This is essentially a more specific version of the possibility raised immediately above – rather than just assuming that there is some nebulous special property of Mandarin, here we are focusing on a specific special property of the Mandarin pseudowords we used. This account seems to be the most consistent with our results, given that we found fairly strong evidence that the lexicality effect does not occur in the most word-like pseudowords but found some weak evidence that it might occur in less word-like pseudowords. Why this lexicality effect would depend on the wordlikeness of pseudowords, however, is an open question. This claim seems to assume that the lexicality effect is rooted in at least somewhat attentional mechanisms, if words that are difficult to identify as pseudowords do not reduce the MMN amplitude; such a conclusion, however, would be in conflict with what we know about the MMN, which is that the MMN is generated by pre-attentive processes. Perhaps the so-called MMN lexicality effect is not a modulation of the MMN at all, but modulation of some other component that overlaps with it, such as the P300. Alternatively, maybe the difference between pseudoword types does not depend on attention. It remains unclear, though, why less word-like pseudowords would behave differently than more word-like pseudowords in this paradigm. Recall that Pulvermüller et al. (2001) proposed explanation for the lexicality effect is that hearing real words triggers the activation of a cortical cell assembly and hearing pseudowords does not. Under such an account, why would it matter how word-like the pseudoword is? One possibility is that a person perceiving these sounds is doing some kind of fuzzy matching: maybe a pseudoword that is too similar to a real word is sufficient to accidentally activate cortical assemblies for real words anyway. This possibility is worth further study. Indeed there is a sizeable literature on priming and lexical activation in situations where stimuli almost match lexical representations, as well as a sizeable literature on the role of tone in Mandarin lexical activation. This literature may offer some guidance for the present question. However, it does not seem wholly consistent with the speculation about fuzzy matching that we have sketched above. Our speculation would require assuming that the lexical recognition device can ignore tone enough to activate lexical entries which share segments but not tone with the input; priming studies on tone in Mandarin, however, show that tone is not wholly ignored (e.g., Sereno and Lee, 2015): input with one tone does somewhat activate lexical entries with other tones, but not as much as input with the correct tone does.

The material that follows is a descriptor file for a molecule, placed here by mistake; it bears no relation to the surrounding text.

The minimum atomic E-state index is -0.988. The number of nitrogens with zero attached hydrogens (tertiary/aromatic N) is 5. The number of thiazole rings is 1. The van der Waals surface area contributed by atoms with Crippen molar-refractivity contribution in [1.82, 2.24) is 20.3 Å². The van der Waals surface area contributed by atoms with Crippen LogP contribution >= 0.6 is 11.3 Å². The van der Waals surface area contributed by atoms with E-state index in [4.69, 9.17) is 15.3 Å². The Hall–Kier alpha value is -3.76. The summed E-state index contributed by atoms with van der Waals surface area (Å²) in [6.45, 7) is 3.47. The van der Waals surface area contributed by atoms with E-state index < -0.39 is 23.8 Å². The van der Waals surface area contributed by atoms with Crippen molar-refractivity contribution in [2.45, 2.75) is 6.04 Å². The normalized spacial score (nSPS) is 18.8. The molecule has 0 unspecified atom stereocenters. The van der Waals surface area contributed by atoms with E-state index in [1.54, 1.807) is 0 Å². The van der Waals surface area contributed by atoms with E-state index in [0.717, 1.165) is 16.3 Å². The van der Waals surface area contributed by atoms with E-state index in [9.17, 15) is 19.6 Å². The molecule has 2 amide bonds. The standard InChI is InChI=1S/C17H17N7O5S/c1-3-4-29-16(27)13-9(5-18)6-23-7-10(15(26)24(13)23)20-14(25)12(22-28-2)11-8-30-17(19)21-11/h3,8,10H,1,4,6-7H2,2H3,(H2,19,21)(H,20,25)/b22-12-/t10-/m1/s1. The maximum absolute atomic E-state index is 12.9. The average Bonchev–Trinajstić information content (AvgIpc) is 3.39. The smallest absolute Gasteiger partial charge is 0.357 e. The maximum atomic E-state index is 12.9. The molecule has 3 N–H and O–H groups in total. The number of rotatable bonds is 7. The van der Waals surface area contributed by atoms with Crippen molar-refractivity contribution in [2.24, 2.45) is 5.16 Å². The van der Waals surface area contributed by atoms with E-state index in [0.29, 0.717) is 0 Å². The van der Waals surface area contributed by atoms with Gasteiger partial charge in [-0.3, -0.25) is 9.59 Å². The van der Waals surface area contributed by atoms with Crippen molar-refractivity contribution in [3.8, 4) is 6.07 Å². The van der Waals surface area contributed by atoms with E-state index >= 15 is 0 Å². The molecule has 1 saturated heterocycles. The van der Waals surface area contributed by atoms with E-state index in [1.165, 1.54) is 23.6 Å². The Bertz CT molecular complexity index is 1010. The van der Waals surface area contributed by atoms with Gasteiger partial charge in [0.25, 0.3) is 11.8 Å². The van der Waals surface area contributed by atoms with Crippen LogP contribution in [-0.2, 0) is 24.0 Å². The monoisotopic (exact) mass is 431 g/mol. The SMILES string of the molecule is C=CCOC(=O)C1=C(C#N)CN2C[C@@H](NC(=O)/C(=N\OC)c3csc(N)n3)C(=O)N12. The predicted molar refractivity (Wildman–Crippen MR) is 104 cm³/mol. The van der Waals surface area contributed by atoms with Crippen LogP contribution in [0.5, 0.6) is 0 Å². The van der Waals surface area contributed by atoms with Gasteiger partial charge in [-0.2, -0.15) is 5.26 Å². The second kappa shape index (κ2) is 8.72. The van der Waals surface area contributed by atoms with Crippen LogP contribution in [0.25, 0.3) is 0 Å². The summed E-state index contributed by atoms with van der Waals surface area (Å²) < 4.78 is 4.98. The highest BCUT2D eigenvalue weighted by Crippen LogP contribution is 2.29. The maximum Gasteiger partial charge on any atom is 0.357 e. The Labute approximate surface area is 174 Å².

The Lexicality Effect on the MMN Is Not Real or Not Replicable
The final possibility is that the lexicality effect is not a reliable effect. This is indeed suggested by the summary of studies in Table 1: most recent MMN studies comparing words and non-words did not observe the effect. The mechanisms by which such an effect would occur are also unclear, as the cell-assembly idea which Pulvermüller et al. (2001) have used to explain it has been heavily challenged on linguistic grounds (see, e.g., the commentaries on Pulvermüller, 1999, many of which point out that this mechanism may not work for abstract words and function words). Nevertheless, we do not believe our results necessarily support such a drastic conclusion. First of all, as mentioned above, rather than assuming that the lexicality effect itself is not real, another possibility is that some of the less tested assumptions on which our experiments relied (particularly, the assumption that the lexicality of the standards does not need to be controlled) were faulty. Secondly, our supplementary analyses offer suggestive evidence that there may be at least one hidden moderator behind the lexicality effect: it might happen when real words are compared to less word-like pseudowords but not to more word-like pseudowords. While we do not find this possibility convincing (given that it relies on the results of a sub-optimal analysis technique), we must acknowledge that it is a possibility which has yet to be ruled out. It is possible that this, or other moderators like it, might explain why, as reviewed in Table 1, some studies observe a lexicality effect and some studies do not.